Libs Outsmart Themselves with Slavery ‘Game’

Image result for images of flight to freedom game

Among the several towering defects of public education is its compulsion to convince America’s children that America is a hellhole of Social Injustice, and certainly not a country worthy of anyone’s respect or loyalty.

So they’ve cooked up this series of online games called “Mission US,” all of them focusing on the sufferings of poor downtrodden minorities at the hands of, well, white people in America, because they want kids to grow up thinking their country really sucks and a place like Venezuela would really be just so much nicer…!

One of these games, “Flight to Freedom,” portrays the evils of slavery, which ended 150 years ago and now only exists where it is practiced by Muslims. But when they brought it into the classroom at Phoenix Elementary School, the lesson backfired ( Parents got terribly upset, claiming that the game is “potentially traumatic” for their children.

One of the accomplishments of the Left’s incessant yawping about slavery is to have made me just not care about it anymore. The Romans enslaved some of my ancestors, and who cares? I mean, why doesn’t that count? Was it just too long ago? Well, then, what is the shelf life of injustice?

There is hardly any group of people on the earth that has not been enslaved at some time or another, and certainly no group–if we insist on talking about groups, instead of individuals–that has not suffered injustice at some other group’s hands. It’s called history: and if God the Father didn’t work overtime to preserve us from our own deeply sinful selves, we’d have no history.

“MissionUS” is nothing more than another tiny cog in a vast injustice-collecting industry run by liberal power-grabbers hoping to grab still more power by fomenting racial discord.

Because if racial harmony were ever allowed to flourish here, they’d all be out of work.

8 comments on “Libs Outsmart Themselves with Slavery ‘Game’

  1. I think that it’s having that effect on a lot of people. I understand that the institution of slavery was a horrible thing which destroyed lives and wrenched families apart. There’s no doubt about it being truly evil. North American slavery is relatively recent, at a little over 150 years ago, but what no one seems to remember is that the fight against slavery started well before the Civil War. From the earliest days of the United States, there were calls to end slavery and it began to be formally abolished in 1800, starting in Massachusetts, IIRC, and spreading. When the issue reached the agricultural south there was a war which cost many northern lives, but ended up in ending the institution of albert in the US. The conscience of many Americans could not bear the thought of slavery and they were willing to sacrifice their very lives to end it. I’m not proud of the record of slavery in the US, but I’m very proud of how it was finally ended.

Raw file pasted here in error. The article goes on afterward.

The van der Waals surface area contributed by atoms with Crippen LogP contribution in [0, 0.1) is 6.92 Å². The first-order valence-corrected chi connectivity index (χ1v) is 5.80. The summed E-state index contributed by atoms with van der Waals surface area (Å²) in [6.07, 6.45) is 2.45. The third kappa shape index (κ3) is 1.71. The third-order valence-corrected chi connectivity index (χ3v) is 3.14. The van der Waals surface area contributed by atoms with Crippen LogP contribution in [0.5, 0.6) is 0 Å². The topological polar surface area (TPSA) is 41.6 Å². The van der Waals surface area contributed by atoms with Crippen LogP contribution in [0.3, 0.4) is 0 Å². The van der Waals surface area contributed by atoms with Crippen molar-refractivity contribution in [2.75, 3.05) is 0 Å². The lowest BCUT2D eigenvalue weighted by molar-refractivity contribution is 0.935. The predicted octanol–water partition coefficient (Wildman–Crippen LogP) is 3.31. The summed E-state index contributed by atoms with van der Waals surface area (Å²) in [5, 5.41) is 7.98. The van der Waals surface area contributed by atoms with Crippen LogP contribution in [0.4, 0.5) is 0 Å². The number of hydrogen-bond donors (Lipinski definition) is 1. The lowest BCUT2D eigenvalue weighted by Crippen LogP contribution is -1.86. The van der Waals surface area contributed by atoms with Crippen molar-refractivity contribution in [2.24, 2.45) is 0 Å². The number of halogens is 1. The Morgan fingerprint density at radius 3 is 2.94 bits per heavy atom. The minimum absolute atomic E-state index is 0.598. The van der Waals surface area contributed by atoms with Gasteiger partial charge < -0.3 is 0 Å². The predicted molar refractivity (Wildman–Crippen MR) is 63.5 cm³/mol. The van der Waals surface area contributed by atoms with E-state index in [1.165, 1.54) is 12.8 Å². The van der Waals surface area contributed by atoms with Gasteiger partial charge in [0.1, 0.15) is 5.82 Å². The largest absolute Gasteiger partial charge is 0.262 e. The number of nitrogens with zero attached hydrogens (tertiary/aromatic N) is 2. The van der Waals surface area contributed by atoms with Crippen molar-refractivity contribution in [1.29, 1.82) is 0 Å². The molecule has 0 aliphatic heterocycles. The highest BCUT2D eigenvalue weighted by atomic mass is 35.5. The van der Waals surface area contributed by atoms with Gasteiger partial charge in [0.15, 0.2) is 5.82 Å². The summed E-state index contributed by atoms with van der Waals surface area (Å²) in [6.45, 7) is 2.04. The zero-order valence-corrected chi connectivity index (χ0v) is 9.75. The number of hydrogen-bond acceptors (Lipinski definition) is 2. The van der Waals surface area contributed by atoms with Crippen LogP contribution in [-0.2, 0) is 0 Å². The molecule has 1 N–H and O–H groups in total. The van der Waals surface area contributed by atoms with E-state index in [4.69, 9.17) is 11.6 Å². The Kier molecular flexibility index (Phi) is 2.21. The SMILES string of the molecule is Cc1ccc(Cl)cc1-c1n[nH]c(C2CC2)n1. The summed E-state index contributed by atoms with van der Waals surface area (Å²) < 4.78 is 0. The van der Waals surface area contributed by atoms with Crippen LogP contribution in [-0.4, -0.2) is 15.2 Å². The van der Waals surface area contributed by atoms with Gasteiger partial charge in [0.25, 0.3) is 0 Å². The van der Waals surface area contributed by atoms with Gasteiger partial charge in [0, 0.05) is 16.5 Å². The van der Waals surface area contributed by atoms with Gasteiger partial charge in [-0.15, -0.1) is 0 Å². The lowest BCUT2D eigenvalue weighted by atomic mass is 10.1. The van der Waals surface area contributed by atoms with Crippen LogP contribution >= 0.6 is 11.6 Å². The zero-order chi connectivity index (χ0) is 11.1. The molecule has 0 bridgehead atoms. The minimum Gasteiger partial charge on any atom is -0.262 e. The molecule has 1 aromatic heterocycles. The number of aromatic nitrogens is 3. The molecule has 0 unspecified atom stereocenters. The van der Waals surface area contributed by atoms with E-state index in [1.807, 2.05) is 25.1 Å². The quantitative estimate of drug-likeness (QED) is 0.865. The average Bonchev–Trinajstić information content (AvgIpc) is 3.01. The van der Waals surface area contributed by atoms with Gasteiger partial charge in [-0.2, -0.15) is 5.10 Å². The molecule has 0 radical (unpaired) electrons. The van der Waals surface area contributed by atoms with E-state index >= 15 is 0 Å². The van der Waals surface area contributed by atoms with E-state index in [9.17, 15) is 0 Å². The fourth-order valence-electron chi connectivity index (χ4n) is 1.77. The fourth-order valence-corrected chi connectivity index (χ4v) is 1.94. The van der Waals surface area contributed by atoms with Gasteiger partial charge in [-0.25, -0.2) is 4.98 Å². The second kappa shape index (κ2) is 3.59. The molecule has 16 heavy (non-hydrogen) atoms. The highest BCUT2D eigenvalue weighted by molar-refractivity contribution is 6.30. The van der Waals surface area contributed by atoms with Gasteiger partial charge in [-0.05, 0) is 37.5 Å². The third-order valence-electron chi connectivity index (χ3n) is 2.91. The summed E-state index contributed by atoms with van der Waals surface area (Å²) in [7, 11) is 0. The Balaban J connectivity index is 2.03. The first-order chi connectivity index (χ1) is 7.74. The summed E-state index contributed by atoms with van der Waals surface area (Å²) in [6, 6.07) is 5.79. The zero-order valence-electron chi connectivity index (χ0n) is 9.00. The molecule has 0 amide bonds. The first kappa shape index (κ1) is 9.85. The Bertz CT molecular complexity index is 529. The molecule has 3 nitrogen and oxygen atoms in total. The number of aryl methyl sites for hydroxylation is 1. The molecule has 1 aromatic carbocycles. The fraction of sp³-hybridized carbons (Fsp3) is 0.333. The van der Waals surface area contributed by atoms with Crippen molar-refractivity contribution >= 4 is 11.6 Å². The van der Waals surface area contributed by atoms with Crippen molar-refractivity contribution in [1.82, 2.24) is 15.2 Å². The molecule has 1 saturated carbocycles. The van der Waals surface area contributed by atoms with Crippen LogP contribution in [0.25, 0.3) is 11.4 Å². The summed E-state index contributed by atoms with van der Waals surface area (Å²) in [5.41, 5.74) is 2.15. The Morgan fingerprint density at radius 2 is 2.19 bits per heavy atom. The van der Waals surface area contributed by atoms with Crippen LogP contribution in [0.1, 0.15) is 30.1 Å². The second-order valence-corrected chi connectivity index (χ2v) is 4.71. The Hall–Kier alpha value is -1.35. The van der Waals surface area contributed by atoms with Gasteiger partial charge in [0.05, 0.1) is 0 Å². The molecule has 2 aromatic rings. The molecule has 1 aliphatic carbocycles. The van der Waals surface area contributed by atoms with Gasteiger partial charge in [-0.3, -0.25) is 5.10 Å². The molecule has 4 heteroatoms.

2. “There is another class of coloured people who make a business of keeping the troubles, the wrongs, and the hardships of the Negro race before the public. Having learned that they are able to make a living out of their troubles, they have grown into the settled habit of advertising their wrongs — partly because they want sympathy and partly because it pays. Some of these people do not want the Negro to lose his grievances, because they do not want to lose their jobs.” -Booker T. Washington

    The only way to move forward, is to stop looking back. It’s the principle of
    “Forgetting those things which are behind (Phi 3:13)”.

  3. Saw a funny internet meme that said white people abolished slavery only to get blamed for it for the next 150 years.